As data warehouses are rapidly growing, the demand for fresher data—even approaching real time for certain subject areas—is rising. The BI industry is reacting to these challenges with better, faster, more scalable and more flexible approaches, but best practices remain focused on past events. While the use of analytics in "predictive reporting" is growing and making for better-informed knowledge workers, traditional BI tools—reports, dashboards, cubes—are not going to make operational systems smarter; EDM can.

The EDM framework
EDM is a framework for using existing technologies to unify an organization's analytical and operational systems, imbuing the operational systems with the "smarts" of BI and bringing analytical processes into operations. This approach aims to automate and improve high-volume operational decisions. In doing so, it:
Develops decision services using business rules to automate those decisions
Adds analytic insight to these services using predictive analytics
Allows for the ongoing improvement of decision making through adaptive control and optimization

Beginning this process requires attention to five concepts:
1. Focus on high-volume, operational decisions. Forward-looking, large-scale, contemplative decisions, such as new product strategy or acquisitions, are the domain of BI. EDM excels at quickly making numerous decisions that are relatively straightforward. Those involving the repeated analysis of large volumes of data are good EDM candidates.
2. Externalization of the rules that drive these decisions. The rules that exist in operational systems are usually embedded in code or so implicit that they cannot be understood without examining the source code or program documentation. This makes them difficult to modify. The EDM approach abstracts business rules to a business rules management system where they can be managed in the open and shared across a wide range of needs.
3. Integration of these rules and executable analytics into decision services. A decision service is a self-contained, callable component with a view of all conditions and actions that must be considered to make an operational business decision.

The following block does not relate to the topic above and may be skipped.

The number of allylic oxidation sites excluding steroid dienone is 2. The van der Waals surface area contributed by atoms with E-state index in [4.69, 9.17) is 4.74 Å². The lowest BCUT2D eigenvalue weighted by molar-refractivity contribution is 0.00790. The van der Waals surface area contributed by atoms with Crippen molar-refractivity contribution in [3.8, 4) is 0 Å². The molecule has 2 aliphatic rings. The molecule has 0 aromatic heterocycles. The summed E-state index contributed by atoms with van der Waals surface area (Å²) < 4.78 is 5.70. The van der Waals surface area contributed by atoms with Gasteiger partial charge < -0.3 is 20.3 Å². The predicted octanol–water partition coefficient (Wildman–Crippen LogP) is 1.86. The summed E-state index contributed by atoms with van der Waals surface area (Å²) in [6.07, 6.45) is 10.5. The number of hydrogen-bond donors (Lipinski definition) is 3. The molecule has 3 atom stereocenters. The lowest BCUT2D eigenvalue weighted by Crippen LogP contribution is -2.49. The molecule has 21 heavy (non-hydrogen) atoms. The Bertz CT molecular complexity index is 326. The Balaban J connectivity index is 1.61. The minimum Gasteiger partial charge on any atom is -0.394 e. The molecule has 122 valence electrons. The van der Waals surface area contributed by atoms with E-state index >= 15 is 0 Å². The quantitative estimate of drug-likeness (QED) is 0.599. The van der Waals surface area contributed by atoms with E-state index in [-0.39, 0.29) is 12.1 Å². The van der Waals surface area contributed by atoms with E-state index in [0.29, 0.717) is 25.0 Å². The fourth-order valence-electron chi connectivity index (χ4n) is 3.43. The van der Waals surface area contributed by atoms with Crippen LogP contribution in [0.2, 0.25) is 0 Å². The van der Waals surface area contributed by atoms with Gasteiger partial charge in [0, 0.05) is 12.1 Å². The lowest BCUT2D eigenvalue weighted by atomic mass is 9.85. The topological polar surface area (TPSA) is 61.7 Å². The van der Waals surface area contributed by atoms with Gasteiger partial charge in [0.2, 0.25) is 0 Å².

4. Use of service-oriented architecture (SOA) to integrate these decision services into existing systems. EDM integrates these decision services into existing operational systems. Doing so requires some sort of SOA.
5. Establishment of a mind-set and technology framework of adaptive control for continuous improvement and testing. Once decisions can be implemented this way, it is much simpler to monitor the results and adapt them continuously. This concept, called adaptive control, can be realized by various means. One common approach, Champion-Challenger, allows the application to run an alternative rules base for a small sample of cases to test a hypothesis. Because the rules are implemented as abstracted objects, not in code, the solution is straightforward and fast to implement.

Little decisions add up
"Intelligent" systems remain, except in specialized, esoteric fields, something for the future. But the tools and technology available today make your systems "smart enough." EDM works for those decisions that, on an individual level, do not affect the organization's future, but as a group need to be made fast, in volume and fairly accurately. BI is an important component of EDM, both in informing rules formation and in evaluating decision effectiveness. The investment in scalable data warehousing and BI environments will reveal its value in an EDM environment. T

Neil Raden and James Taylor are founders and partners of Smart (Enough) Systems LLC, a consulting and services firm providing analysis and consulting in enterprise decision management to technology providers and businesses. They are also the authors of "Smart (Enough) Systems: How to Deliver Competitive Advantage by Automating Hidden Decisions," Prentice Hall, 2007.

Teradata Magazine-June 2008